No. 18
The presence of English in Germany

The growing presence of English in Germany and other European countries is an obvious fact. In sociolinguistics, it has normally been seen as part of the general spread of English through the world. However, this means overlooking important facts. Whereas English followed the emigration of British natives and the development of the empire on the other contients, it was the Europeans themselves who fetched, as it were, the language from the British Isles to their own countries, because of a growing interest in their culture and politics. The mediating channel was therefore not political pressure but culture driven foreign language teaching. The introduction of teaching English to German schools (as a protocase of schools in other European countries) mirrors this development. This gives even the present-day teaching of English a cultural background which is different from teaching a language as a mere instrument of communication as in other parts of the world (important as this goal in itself is). The intrusion of English foreignisms into German, which worries so many people, is in no way dangerous as long as it is counterbalanced in our schools.

Seite 3-26, Heft 1/2007, Band 18
Deutsch als eine dritte Sprache lernen - Überlegungen zur Tertiärsprachenproblematik aus Sicht der Psycholinguistik und der Fehleranalyse

In this paper we describe and then discuss our initial attempts at using a triangulation investigatory method to bring together results from a variety of studies into third language acquisition. Our goal was to provide further empirical evidence in support of third language learning theory and research. We combine results obtained using psycholinguistic instrumentation, methods of error analysis, and learner questionnaires. During this process, certain results seemed to contradict each other – especially those from the psycholinguistic and error analysis perspectives. It remains to be evaluated whether the underlying causes of these results lie in the participant group sizes, the data collection method, and/or in the various research ques-tions and approaches. Our groups of participants consisted of learners with various language backgrounds. The target group was made up of learners of German as a third language (i.e. L3 = second or later foreign language). The experimental stimuli focussed on prepositional con-structions, especially phrasal and prepositional verbs (e.g. denken an). In two pilot studies, we first collected the data and then performed error analyses, empirical statistical analyses and compiled learner profiles.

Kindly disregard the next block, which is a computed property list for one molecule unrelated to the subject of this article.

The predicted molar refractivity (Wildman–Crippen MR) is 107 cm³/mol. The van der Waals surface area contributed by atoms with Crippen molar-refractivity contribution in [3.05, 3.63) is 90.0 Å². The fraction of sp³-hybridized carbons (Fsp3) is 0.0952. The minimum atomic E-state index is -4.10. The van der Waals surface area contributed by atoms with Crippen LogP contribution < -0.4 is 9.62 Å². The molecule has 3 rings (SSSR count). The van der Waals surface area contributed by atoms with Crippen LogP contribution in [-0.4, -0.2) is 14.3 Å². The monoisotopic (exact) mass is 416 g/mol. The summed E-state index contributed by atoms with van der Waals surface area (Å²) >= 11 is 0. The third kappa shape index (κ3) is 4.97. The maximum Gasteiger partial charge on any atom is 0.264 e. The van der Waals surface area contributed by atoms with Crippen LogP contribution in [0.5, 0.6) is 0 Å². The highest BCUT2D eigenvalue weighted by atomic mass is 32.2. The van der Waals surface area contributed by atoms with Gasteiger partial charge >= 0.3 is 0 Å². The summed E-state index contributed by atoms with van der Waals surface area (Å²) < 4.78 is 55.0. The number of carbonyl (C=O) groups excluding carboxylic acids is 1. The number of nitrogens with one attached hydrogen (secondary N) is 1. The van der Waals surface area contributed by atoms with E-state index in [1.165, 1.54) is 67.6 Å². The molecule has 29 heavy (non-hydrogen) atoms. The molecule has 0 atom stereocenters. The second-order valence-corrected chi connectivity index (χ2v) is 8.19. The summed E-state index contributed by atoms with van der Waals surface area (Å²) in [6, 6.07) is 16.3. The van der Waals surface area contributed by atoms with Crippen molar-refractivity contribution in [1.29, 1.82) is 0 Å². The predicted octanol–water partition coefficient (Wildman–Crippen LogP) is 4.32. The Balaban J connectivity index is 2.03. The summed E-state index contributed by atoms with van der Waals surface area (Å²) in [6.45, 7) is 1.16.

Seite 27-41, Heft 1/2007, Band 18